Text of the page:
My baby is now six. Last night I was recalling with my sister how I felt the day that I gave birth to my fourth baby. My belly, mere moments after birth, for the first time in four deliveries, seemed to know just how to behave and went back to its prior size (not that this was very small in the first place). My sweet baby, after spending about three seconds in my arms, had to be whisked away to the NICU and intubated, sedated, medicated and a lot of other ateds that I can’t remember now. God was watching over him. I knew he would be well in a matter of days. After going down to visit him about an hour after giving birth, I took a shower, ate some bland hospital Thanksgiving food, got a report from his doctor on how he was doing, agreed to let them transport him to the bigger hospital (which was providentially closer to our home), took a short nap, put on makeup and promptly packed up and left that hospital without my baby in my arms. Naturally we did not head straight home. Instead we headed straight to the other hospital where they had taken him.
As I walked into the hospital alone (my husband had to find parking) and took the elevator up to the 7th floor (I think), I could not help feeling a distinct urge to shout to everyone that I made eye contact with, “I JUST HAD A BABY FOUR HOURS AGO! DID YOU?!” It wasn’t an angry feeling. It was an… “appreciate me!!” feeling. Perhaps an “applaud me!!” feeling. As people rode up in the elevator to visit sick loved ones I imagined them asking me why I was there (though in reality it’s pretty rare for people in the hospital elevator to ask why you are there… they know the answer might make them sad or want to barf). Still, I imagined them asking me why I was there and as I imagined my answer, tears welled up in my soul, if not in my eyes, as I imagined answering, “I’m here to visit the small child that I pushed out of my body FOUR HOURS AGO! Four hours ago he was inside of me. Four hours ago we shared the same exact longitudinal and latitudinal coordinates on a map of the earth. Four hours ago he was living off of every breath that I took! And now I’m riding in an elevator to go and visit him. Do you have any concept for how strange that is? Or for how strange it is that I just had a baby at all and am standing here riding in an elevator with the rest of the human horde when I just so recently participated in the miracle of birth?!” But I of course just stepped off of the elevator without issuing forth a real tear or saying any of these rambling thoughts that made me inwardly cry and laugh at the same time (only laughing hurt since I’d had a baby FOUR HOURS AGO so I really tried to keep that to a minimum). I just stepped off of the elevator, hoping that those few moments in cramped quarters had not exposed me to some sort of communicable disease that I was then about to carry into my baby’s hospital room.
He was the newest arrival in his little wing so he was getting most of the attention when I arrived. There were probably 5 or 6 hospital personnel surrounding him. I looked at his tiny neighbors. At 5lbs 11oz at 5 weeks premature, he was the big boy. He had two micro-preemie neighbors both hovering somewhere in the one and a half to two pound range. I came in and peered between the shoulders and the arms and the wires that surrounded him. He had an IV line in his head. It’s always disconcerting to see your baby hooked up to tubes and machines but the IV in the head was probably the part that made me the saddest to look at.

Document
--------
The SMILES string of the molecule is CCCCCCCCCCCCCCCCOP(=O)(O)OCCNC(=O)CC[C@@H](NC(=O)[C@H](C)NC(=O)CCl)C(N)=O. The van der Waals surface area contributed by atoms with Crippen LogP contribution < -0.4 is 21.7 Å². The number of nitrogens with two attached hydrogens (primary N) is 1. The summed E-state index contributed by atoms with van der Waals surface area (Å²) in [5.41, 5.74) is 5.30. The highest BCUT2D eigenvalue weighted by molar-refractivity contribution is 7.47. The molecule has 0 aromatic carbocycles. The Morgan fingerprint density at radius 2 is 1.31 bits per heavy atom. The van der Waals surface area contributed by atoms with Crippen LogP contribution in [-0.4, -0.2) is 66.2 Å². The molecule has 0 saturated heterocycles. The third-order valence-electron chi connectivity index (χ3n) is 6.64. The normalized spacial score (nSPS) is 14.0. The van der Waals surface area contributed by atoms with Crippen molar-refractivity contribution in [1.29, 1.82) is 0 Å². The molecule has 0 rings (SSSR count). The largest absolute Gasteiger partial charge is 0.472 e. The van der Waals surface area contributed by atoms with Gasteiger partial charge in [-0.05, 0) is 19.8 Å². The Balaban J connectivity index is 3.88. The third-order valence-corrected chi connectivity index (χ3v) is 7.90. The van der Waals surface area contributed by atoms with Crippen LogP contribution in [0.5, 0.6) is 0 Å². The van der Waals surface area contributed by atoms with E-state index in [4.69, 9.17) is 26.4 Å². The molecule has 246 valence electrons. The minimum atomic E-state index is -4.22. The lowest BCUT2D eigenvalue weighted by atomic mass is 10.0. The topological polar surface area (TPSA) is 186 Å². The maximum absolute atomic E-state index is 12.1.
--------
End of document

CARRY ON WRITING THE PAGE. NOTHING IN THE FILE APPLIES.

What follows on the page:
As I was staring at him like no one else was there, a nurse broke into my reverie and asked me who I was. The elevator emotions were welling up in me and I briefly thought of mentioning having just so recently pushed this human being out of my body. I just told her that I was his Mom. His Mom. This was my fourth baby. I was used to being called Mom and calling myself someone’s Mom but I think most mothers will agree that each time you give birth to a new child it takes a few days or weeks to accustom yourself to the fact that there is another little person who will forever call you Mom. He’s mine, I let her know. Having given birth to all of my children before the age of thirty and having always been mistaken for someone at least ten years younger than myself, I was prepared for the response. She was so sorry. She had no idea. I looked too young. What I was not prepared for was the compliment that made me feel great and then immediately bereft of my rights of garnering attention for the amazing feat I had just accomplished in bringing this child into the world. She told me that I looked too good for having just given birth. It was the first time, I can honestly say, that I felt pretty just four hours post-delivery.
I touched his little hand. I kissed his little face between the tubes. I spent the next ten days with him in the hospital and the next 9 nights getting more sleep than the average mother of a newborn gets. Somehow I had made it all the way until day 9 before shedding a single tear. This was from God, I knew because normally I would cry a lot even when all went well. Just all of those feelings and hormones swirling in a post-partum cyclone of emotions. But I had not cried at all. I had just prayed and pumped and rocked and slept and kept moving. Until day 9 when I woke up and sat on the side of my bed and wept because I was tired of visiting MY baby. I was tired of asking permission of nurses to hold MY baby. I was thankful for them. They took such sweet care of him. But by the time he was ready to come home and I knew it and was just waiting for that discharge paper to be signed, I was becoming annoyed. I just wanted him home.
And he came home the next day.
And now he is six.